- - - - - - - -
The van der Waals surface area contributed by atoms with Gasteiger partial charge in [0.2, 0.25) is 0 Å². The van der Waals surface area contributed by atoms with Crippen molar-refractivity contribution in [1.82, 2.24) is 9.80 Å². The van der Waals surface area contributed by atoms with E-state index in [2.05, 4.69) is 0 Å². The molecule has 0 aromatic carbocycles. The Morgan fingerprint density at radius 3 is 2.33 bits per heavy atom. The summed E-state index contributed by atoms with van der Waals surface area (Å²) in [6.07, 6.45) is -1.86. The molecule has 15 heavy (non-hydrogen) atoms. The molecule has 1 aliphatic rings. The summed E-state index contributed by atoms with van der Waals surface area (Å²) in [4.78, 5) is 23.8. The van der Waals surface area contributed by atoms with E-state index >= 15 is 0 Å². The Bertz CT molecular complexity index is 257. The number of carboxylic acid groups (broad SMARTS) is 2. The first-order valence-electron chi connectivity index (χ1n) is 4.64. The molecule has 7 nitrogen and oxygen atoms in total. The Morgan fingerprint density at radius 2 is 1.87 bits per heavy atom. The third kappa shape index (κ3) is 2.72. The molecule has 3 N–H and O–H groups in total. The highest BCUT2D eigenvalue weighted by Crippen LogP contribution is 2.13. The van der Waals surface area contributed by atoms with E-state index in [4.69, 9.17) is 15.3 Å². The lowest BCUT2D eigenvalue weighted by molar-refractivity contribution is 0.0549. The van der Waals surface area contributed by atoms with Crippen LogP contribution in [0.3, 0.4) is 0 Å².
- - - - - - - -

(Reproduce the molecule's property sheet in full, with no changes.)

The van der Waals surface area contributed by atoms with Gasteiger partial charge in [0.2, 0.25) is 0 Å². The van der Waals surface area contributed by atoms with Crippen molar-refractivity contribution in [1.82, 2.24) is 9.80 Å². The van der Waals surface area contributed by atoms with E-state index in [2.05, 4.69) is 0 Å². The molecule has 0 aromatic carbocycles. The Morgan fingerprint density at radius 3 is 2.33 bits per heavy atom. The summed E-state index contributed by atoms with van der Waals surface area (Å²) in [6.07, 6.45) is -1.86. The molecule has 15 heavy (non-hydrogen) atoms. The molecule has 1 aliphatic rings. The summed E-state index contributed by atoms with van der Waals surface area (Å²) in [4.78, 5) is 23.8. The van der Waals surface area contributed by atoms with E-state index >= 15 is 0 Å². The Bertz CT molecular complexity index is 257. The number of carboxylic acid groups (broad SMARTS) is 2. The first-order valence-electron chi connectivity index (χ1n) is 4.64. The molecule has 7 nitrogen and oxygen atoms in total. The Morgan fingerprint density at radius 2 is 1.87 bits per heavy atom. The third kappa shape index (κ3) is 2.72. The molecule has 3 N–H and O–H groups in total. The highest BCUT2D eigenvalue weighted by Crippen LogP contribution is 2.13. The van der Waals surface area contributed by atoms with E-state index in [4.69, 9.17) is 15.3 Å². The lowest BCUT2D eigenvalue weighted by molar-refractivity contribution is 0.0549. The van der Waals surface area contributed by atoms with Crippen LogP contribution in [0.3, 0.4) is 0 Å².